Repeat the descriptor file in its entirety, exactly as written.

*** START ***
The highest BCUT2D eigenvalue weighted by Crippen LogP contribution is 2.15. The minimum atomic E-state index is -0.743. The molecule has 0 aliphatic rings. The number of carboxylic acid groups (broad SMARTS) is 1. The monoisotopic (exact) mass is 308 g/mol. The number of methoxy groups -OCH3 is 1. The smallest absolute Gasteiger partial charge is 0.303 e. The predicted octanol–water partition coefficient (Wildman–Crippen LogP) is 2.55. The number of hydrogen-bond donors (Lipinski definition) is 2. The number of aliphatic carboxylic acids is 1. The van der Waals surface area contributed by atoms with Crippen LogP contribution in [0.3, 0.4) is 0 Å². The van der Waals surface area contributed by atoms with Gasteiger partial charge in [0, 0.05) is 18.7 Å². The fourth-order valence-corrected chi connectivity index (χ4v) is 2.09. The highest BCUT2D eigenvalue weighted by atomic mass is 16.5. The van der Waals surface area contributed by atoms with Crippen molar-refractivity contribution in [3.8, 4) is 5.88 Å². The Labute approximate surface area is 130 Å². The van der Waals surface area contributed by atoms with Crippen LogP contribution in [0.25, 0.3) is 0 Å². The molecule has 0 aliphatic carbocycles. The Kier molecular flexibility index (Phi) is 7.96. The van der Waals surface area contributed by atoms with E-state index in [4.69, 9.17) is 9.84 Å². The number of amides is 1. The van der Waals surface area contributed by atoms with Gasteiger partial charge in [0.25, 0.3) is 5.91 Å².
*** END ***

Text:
The highest BCUT2D eigenvalue weighted by Crippen LogP contribution is 2.15. The minimum atomic E-state index is -0.743. The molecule has 0 aliphatic rings. The number of carboxylic acid groups (broad SMARTS) is 1. The monoisotopic (exact) mass is 308 g/mol. The number of methoxy groups -OCH3 is 1. The smallest absolute Gasteiger partial charge is 0.303 e. The predicted octanol–water partition coefficient (Wildman–Crippen LogP) is 2.55. The number of hydrogen-bond donors (Lipinski definition) is 2. The number of aliphatic carboxylic acids is 1. The van der Waals surface area contributed by atoms with Crippen LogP contribution in [0.3, 0.4) is 0 Å². The van der Waals surface area contributed by atoms with Gasteiger partial charge in [0, 0.05) is 18.7 Å². The fourth-order valence-corrected chi connectivity index (χ4v) is 2.09. The highest BCUT2D eigenvalue weighted by atomic mass is 16.5. The van der Waals surface area contributed by atoms with Crippen molar-refractivity contribution in [3.8, 4) is 5.88 Å². The Labute approximate surface area is 130 Å². The van der Waals surface area contributed by atoms with Crippen LogP contribution in [0.25, 0.3) is 0 Å². The molecule has 0 aliphatic carbocycles. The Kier molecular flexibility index (Phi) is 7.96. The van der Waals surface area contributed by atoms with E-state index in [4.69, 9.17) is 9.84 Å². The number of amides is 1. The van der Waals surface area contributed by atoms with Gasteiger partial charge in [0.25, 0.3) is 5.91 Å².